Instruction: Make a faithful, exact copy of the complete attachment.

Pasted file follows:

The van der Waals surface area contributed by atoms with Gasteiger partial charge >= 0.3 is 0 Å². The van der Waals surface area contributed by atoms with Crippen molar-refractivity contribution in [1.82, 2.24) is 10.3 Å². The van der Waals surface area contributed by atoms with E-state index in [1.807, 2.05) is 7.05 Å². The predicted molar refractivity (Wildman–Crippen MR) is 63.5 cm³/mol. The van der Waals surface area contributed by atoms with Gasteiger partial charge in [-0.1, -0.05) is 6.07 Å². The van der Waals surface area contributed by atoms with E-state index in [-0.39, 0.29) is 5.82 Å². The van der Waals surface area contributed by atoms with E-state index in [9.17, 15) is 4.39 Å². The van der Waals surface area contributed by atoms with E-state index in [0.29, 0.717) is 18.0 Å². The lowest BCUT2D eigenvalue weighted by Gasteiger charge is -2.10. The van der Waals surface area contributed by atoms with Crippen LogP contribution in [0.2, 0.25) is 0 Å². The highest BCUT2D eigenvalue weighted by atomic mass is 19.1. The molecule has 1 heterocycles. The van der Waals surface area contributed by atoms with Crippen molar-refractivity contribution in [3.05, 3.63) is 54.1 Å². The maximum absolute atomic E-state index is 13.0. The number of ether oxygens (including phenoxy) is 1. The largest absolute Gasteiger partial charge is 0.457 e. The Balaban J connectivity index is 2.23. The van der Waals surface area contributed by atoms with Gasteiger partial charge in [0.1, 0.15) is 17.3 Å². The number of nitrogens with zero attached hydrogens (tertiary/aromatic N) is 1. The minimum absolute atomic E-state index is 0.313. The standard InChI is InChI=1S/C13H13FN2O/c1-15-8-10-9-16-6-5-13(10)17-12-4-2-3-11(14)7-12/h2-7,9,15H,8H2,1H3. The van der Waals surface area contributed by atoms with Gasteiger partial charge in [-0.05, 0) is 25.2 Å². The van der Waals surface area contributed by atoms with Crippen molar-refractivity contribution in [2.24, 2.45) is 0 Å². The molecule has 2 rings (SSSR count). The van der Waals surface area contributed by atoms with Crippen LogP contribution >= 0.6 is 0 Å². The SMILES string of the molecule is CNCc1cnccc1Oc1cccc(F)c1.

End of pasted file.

The van der Waals surface area contributed by atoms with Gasteiger partial charge >= 0.3 is 0 Å². The van der Waals surface area contributed by atoms with Crippen molar-refractivity contribution in [1.82, 2.24) is 10.3 Å². The van der Waals surface area contributed by atoms with E-state index in [1.807, 2.05) is 7.05 Å². The predicted molar refractivity (Wildman–Crippen MR) is 63.5 cm³/mol. The van der Waals surface area contributed by atoms with Gasteiger partial charge in [-0.1, -0.05) is 6.07 Å². The van der Waals surface area contributed by atoms with E-state index in [-0.39, 0.29) is 5.82 Å². The van der Waals surface area contributed by atoms with E-state index in [9.17, 15) is 4.39 Å². The van der Waals surface area contributed by atoms with E-state index in [0.29, 0.717) is 18.0 Å². The lowest BCUT2D eigenvalue weighted by Gasteiger charge is -2.10. The van der Waals surface area contributed by atoms with Crippen LogP contribution in [0.2, 0.25) is 0 Å². The highest BCUT2D eigenvalue weighted by atomic mass is 19.1. The molecule has 1 heterocycles. The van der Waals surface area contributed by atoms with Crippen molar-refractivity contribution in [3.05, 3.63) is 54.1 Å². The maximum absolute atomic E-state index is 13.0. The number of ether oxygens (including phenoxy) is 1. The largest absolute Gasteiger partial charge is 0.457 e. The Balaban J connectivity index is 2.23. The van der Waals surface area contributed by atoms with Gasteiger partial charge in [0.1, 0.15) is 17.3 Å². The number of nitrogens with zero attached hydrogens (tertiary/aromatic N) is 1. The minimum absolute atomic E-state index is 0.313. The standard InChI is InChI=1S/C13H13FN2O/c1-15-8-10-9-16-6-5-13(10)17-12-4-2-3-11(14)7-12/h2-7,9,15H,8H2,1H3. The van der Waals surface area contributed by atoms with Gasteiger partial charge in [-0.05, 0) is 25.2 Å². The van der Waals surface area contributed by atoms with Crippen molar-refractivity contribution in [2.24, 2.45) is 0 Å². The molecule has 2 rings (SSSR count). The van der Waals surface area contributed by atoms with Crippen LogP contribution >= 0.6 is 0 Å². The SMILES string of the molecule is CNCc1cnccc1Oc1cccc(F)c1.